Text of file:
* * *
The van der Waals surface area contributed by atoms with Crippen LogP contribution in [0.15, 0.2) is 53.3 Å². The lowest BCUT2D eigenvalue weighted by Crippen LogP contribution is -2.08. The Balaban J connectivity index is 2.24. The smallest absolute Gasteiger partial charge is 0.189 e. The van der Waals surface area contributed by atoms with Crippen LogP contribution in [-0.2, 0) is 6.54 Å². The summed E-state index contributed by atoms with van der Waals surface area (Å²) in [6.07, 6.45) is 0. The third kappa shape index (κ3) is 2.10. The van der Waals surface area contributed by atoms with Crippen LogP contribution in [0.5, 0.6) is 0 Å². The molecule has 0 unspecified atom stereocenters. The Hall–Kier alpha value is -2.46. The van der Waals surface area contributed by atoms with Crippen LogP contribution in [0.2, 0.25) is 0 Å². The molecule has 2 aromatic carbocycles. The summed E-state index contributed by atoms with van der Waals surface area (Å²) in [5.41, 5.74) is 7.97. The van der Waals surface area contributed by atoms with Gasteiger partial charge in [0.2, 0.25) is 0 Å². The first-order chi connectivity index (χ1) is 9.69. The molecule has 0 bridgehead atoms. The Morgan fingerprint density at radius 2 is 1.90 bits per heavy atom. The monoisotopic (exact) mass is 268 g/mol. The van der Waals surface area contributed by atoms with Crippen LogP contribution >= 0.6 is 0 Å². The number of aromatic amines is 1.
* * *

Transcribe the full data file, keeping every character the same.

The van der Waals surface area contributed by atoms with Crippen LogP contribution in [0.15, 0.2) is 53.3 Å². The lowest BCUT2D eigenvalue weighted by Crippen LogP contribution is -2.08. The Balaban J connectivity index is 2.24. The smallest absolute Gasteiger partial charge is 0.189 e. The van der Waals surface area contributed by atoms with Crippen LogP contribution in [-0.2, 0) is 6.54 Å². The summed E-state index contributed by atoms with van der Waals surface area (Å²) in [6.07, 6.45) is 0. The third kappa shape index (κ3) is 2.10. The van der Waals surface area contributed by atoms with Crippen LogP contribution in [0.5, 0.6) is 0 Å². The molecule has 0 unspecified atom stereocenters. The Hall–Kier alpha value is -2.46. The van der Waals surface area contributed by atoms with Crippen LogP contribution in [0.2, 0.25) is 0 Å². The molecule has 2 aromatic carbocycles. The summed E-state index contributed by atoms with van der Waals surface area (Å²) in [5.41, 5.74) is 7.97. The van der Waals surface area contributed by atoms with Gasteiger partial charge in [0.2, 0.25) is 0 Å². The first-order chi connectivity index (χ1) is 9.69. The molecule has 0 bridgehead atoms. The Morgan fingerprint density at radius 2 is 1.90 bits per heavy atom. The monoisotopic (exact) mass is 268 g/mol. The van der Waals surface area contributed by atoms with Crippen LogP contribution >= 0.6 is 0 Å². The number of aromatic amines is 1.